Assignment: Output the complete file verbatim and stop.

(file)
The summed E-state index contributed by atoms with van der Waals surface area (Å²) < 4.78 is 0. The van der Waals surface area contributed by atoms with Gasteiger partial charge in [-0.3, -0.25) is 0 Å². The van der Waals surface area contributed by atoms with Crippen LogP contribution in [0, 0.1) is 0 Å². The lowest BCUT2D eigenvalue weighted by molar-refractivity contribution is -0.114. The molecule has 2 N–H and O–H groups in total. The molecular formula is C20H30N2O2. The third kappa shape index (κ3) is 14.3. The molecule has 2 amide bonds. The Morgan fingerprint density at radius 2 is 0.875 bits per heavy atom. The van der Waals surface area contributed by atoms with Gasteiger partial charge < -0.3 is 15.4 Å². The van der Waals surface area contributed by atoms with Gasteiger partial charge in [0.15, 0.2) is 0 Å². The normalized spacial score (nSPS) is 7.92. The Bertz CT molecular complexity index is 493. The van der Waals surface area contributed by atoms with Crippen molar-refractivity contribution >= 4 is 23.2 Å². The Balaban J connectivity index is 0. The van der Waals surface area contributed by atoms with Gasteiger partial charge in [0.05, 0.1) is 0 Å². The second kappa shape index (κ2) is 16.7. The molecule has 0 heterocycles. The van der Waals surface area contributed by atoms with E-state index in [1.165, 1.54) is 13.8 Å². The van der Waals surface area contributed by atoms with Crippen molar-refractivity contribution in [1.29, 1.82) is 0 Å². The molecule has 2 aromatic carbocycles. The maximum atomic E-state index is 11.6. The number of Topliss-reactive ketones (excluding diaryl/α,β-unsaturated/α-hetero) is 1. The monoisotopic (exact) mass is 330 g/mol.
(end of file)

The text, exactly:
The summed E-state index contributed by atoms with van der Waals surface area (Å²) < 4.78 is 0. The van der Waals surface area contributed by atoms with Gasteiger partial charge in [-0.3, -0.25) is 0 Å². The van der Waals surface area contributed by atoms with Crippen LogP contribution in [0, 0.1) is 0 Å². The lowest BCUT2D eigenvalue weighted by molar-refractivity contribution is -0.114. The molecule has 2 N–H and O–H groups in total. The molecular formula is C20H30N2O2. The third kappa shape index (κ3) is 14.3. The molecule has 2 amide bonds. The Morgan fingerprint density at radius 2 is 0.875 bits per heavy atom. The van der Waals surface area contributed by atoms with Gasteiger partial charge < -0.3 is 15.4 Å². The van der Waals surface area contributed by atoms with Gasteiger partial charge in [0.15, 0.2) is 0 Å². The normalized spacial score (nSPS) is 7.92. The Bertz CT molecular complexity index is 493. The van der Waals surface area contributed by atoms with Crippen molar-refractivity contribution >= 4 is 23.2 Å². The Balaban J connectivity index is 0. The van der Waals surface area contributed by atoms with Gasteiger partial charge in [0.05, 0.1) is 0 Å². The second kappa shape index (κ2) is 16.7. The molecule has 0 heterocycles. The van der Waals surface area contributed by atoms with E-state index in [1.165, 1.54) is 13.8 Å². The van der Waals surface area contributed by atoms with Crippen molar-refractivity contribution in [1.29, 1.82) is 0 Å². The molecule has 2 aromatic carbocycles. The maximum atomic E-state index is 11.6. The number of Topliss-reactive ketones (excluding diaryl/α,β-unsaturated/α-hetero) is 1. The monoisotopic (exact) mass is 330 g/mol.